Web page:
Typhus: A general name for various arthropod-borne rickettsial infections.
When infected arthropods bite someone, they may leave the bacteria that cause typhus behind. Scratching the bite opens the skin and allows the bacteria to enter the bloodstream. Once in the bloodstream, the bacteria reproduce and grow.
How is typhus diagnosed?
The diagnosis is based on the patient’s clinical history, physical exam, and tests based on identification of the bacterial genus and species by PCR testing of a skin biopsy from skin rash or lesions, or blood samples. Immunohistological staining can identify the bacteria within infected tissue (skin tissue, usually). Typhus can also be diagnosed, usually late or after the disease has been treated with antibiotics, when significant titers of anti-rickettsial antibodies are detected by immunological techniques. Although some state labs may do these tests, the CDC should be contacted for testing questions and be given information if there is an outbreak of epidemic typhus. These tests help distinguish between epidemic and endemic typhus, anthrax, and other viral diseases.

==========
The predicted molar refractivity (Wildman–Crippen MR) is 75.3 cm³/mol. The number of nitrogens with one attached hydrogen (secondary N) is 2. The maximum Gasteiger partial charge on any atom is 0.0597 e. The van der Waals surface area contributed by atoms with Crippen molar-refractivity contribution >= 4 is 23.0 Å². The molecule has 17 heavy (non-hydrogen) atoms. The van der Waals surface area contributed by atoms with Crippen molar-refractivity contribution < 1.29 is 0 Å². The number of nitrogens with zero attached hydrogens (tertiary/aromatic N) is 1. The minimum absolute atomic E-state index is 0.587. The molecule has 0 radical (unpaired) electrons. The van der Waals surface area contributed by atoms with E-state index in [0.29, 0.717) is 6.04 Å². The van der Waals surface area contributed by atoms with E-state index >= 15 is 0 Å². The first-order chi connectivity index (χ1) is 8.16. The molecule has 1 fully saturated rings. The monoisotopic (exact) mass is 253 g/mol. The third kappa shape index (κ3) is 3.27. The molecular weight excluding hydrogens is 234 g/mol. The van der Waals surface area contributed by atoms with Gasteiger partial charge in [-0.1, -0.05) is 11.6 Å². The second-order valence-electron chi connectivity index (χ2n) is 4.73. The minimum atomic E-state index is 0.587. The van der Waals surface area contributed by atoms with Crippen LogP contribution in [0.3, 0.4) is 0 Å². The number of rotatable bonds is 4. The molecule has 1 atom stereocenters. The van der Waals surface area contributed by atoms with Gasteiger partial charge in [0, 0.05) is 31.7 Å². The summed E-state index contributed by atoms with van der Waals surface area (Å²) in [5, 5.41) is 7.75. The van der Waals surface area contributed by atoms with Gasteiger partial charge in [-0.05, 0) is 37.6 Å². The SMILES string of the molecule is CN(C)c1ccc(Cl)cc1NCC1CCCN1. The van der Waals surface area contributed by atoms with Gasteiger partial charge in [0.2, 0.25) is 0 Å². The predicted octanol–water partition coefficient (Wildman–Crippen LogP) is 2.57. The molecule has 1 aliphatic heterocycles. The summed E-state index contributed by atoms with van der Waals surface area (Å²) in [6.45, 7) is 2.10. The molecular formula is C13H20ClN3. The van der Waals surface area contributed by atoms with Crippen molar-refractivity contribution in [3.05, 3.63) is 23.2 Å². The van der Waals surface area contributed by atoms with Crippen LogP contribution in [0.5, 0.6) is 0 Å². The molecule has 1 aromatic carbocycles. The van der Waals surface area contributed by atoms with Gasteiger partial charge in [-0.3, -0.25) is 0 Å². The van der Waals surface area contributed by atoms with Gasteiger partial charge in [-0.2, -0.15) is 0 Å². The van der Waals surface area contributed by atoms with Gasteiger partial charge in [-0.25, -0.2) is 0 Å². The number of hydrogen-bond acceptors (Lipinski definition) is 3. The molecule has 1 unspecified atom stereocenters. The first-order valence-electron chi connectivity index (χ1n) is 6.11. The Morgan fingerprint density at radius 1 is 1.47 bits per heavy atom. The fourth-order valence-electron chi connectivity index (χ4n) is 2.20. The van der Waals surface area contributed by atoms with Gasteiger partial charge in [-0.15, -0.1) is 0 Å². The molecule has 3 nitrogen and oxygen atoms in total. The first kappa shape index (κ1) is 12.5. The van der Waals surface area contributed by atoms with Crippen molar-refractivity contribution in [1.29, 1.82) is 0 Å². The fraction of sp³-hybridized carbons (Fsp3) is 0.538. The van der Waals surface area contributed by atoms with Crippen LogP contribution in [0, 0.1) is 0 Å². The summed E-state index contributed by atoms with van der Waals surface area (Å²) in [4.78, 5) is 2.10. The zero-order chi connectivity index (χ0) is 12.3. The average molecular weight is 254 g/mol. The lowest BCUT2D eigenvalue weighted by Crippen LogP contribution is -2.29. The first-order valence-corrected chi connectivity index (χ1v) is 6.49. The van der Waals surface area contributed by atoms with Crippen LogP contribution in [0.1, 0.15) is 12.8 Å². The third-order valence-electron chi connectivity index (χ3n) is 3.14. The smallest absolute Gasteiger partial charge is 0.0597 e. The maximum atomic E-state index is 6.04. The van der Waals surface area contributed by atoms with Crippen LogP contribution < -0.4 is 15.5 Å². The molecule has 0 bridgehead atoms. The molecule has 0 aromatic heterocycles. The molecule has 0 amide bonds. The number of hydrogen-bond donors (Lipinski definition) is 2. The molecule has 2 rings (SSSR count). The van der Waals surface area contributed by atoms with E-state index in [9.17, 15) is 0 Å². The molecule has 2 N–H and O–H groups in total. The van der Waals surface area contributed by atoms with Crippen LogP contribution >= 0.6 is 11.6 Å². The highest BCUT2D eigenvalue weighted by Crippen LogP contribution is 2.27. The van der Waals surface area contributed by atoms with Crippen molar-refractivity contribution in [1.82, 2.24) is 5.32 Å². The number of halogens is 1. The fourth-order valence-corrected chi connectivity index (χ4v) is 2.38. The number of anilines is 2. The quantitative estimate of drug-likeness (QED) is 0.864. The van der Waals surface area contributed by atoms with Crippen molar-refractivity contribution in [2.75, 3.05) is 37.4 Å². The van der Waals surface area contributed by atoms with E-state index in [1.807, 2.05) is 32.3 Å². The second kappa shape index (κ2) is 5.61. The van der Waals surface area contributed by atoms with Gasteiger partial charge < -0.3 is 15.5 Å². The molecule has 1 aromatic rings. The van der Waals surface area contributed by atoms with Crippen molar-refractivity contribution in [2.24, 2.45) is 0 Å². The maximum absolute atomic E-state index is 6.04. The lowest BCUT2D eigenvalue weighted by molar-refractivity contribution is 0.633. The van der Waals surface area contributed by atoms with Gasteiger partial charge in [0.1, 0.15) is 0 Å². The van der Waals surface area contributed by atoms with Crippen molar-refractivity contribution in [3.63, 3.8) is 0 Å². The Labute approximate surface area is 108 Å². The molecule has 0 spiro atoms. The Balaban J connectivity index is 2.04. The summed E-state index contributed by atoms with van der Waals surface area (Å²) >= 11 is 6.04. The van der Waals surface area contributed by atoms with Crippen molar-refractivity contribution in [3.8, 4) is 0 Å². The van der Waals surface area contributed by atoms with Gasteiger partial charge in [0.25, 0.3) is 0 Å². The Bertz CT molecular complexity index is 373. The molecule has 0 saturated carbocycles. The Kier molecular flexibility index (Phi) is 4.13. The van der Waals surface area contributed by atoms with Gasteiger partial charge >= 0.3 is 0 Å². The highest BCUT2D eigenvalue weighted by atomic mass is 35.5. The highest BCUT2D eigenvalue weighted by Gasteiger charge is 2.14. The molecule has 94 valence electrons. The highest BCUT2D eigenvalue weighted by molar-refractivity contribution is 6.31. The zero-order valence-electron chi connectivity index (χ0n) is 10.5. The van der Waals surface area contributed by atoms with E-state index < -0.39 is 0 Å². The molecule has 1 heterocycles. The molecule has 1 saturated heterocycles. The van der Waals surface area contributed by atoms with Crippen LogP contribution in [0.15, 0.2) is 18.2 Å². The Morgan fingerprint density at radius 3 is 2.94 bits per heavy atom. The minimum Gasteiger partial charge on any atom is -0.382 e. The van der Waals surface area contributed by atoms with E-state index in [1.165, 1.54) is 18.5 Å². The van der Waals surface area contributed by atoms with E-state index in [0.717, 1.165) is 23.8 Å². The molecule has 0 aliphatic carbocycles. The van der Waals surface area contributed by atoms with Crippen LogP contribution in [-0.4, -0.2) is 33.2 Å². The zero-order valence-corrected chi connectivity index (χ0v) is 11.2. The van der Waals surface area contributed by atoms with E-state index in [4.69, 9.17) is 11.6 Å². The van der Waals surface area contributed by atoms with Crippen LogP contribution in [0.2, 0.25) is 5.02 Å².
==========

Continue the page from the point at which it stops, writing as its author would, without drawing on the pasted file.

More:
Diagnostic tests for the presence of typhus include:
- skin biopsy (sample of the skin from your rash will be tested in a lab)
- Western blot (test to identify presence of typhus bacteria)
- immunofluorescence test (using fluorescent dyes to detect typhus in samples of sputum, which is the thick fluid or mucus found in the lungs and the breathing passages)
- blood test (results can indicate the presence of infection)
Treatment for Typhus
Treatment includes antibiotics such as:
- Chloramphenicol (less common)
Tetracycline taken by mouth can permanently stain teeth that are still forming. It is usually not prescribed for children until after all of their permanent teeth have grown in.
Patients with epidemic typhus may need intravenous fluids and oxygen.